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Harvard Book Store puts Barack and Michelle Obama’s farewell speeches in book form

Harvard Book Store

As the transition of power began Friday morning in Washington, D.C., the Harvard Book Store offered bookworms something to remember outgoing President Barack Obama and the First Lady by.

The shop in Harvard Square printed a run of 20 books containing the goodbye speeches recently delivered by Obama and his wife, Michelle, as they prepared to depart from the White House after eight years.

Titled “Barack Obama & Michelle Obama: Farewell Speeches,” employees printed the palm-sized books in the store, on what the company calls its “Paige M. Gutenborg,” a custom-printing machine that can assemble a book in roughly five minutes, before spitting it out, ready to read.


Alex Meriwether, the store’s marketing manager, said the books were produced by the staff. The cover, he said, was designed by the bookstore’s manager, and features an excerpt from Obama’s final address, including the line “Yes, we can. Yes, we did. Yes, we can.”

The text of the speeches is in the public domain, but printing them in book form was seen as an opportunity to offer people a keepsake from the outgoing administration.

“It’s a fulfilling experience reading it as well as listening to it,” said Meriwether of the book, which is 72 pages long. “I think that is ... what’s particularly distinct about Barack Obama and his speech writing team.”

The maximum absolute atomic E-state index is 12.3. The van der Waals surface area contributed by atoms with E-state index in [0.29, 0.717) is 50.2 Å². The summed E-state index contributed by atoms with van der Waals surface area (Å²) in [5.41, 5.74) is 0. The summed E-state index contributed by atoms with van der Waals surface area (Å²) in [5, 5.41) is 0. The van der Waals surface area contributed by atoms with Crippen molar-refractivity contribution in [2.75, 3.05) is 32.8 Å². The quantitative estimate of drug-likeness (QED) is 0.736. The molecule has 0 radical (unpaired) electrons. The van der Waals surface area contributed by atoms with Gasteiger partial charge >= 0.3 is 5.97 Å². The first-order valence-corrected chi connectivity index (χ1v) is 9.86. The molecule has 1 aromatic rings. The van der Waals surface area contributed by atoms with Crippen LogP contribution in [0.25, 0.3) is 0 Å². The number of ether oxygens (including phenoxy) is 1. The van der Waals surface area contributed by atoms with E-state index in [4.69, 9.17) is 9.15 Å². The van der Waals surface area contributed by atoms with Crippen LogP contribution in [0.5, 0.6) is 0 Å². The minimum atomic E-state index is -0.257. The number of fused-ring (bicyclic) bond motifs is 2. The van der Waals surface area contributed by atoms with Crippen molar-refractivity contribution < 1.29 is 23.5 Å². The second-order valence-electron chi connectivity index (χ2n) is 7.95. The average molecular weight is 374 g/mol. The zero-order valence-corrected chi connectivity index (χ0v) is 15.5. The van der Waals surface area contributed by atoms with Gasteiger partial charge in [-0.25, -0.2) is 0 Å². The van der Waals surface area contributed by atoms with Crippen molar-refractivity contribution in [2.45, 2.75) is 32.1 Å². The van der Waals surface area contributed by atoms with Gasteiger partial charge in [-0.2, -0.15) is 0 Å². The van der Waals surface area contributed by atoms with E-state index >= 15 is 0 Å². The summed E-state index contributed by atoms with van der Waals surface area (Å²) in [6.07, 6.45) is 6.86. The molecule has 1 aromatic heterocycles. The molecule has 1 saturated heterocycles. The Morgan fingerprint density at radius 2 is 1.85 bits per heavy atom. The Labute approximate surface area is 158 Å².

As of Friday morning, several of the books had been sold.

This isn’t the first time that the bookstore has packaged together Obama’s speeches, and offered them to readers. A volume titled “Two More Speeches,” which was released in 2016, contains Obama’s “Speech on Race” and the “Eulogy for the Honorable Reverend Clementa Pinckney,” which was read following the Charleston, S.C., shooting.

When asked if the store would be creating a book based on Trump’s inaugural speech, which he delivered to the nation after being sworn in Friday afternoon, Meriwether said he didn’t believe there would be much interest.


“But if people requested it, we would put something together,” he said.

Steve Annear can be reached at steve.annear@globe.com. Follow him on Twitter @steveannear.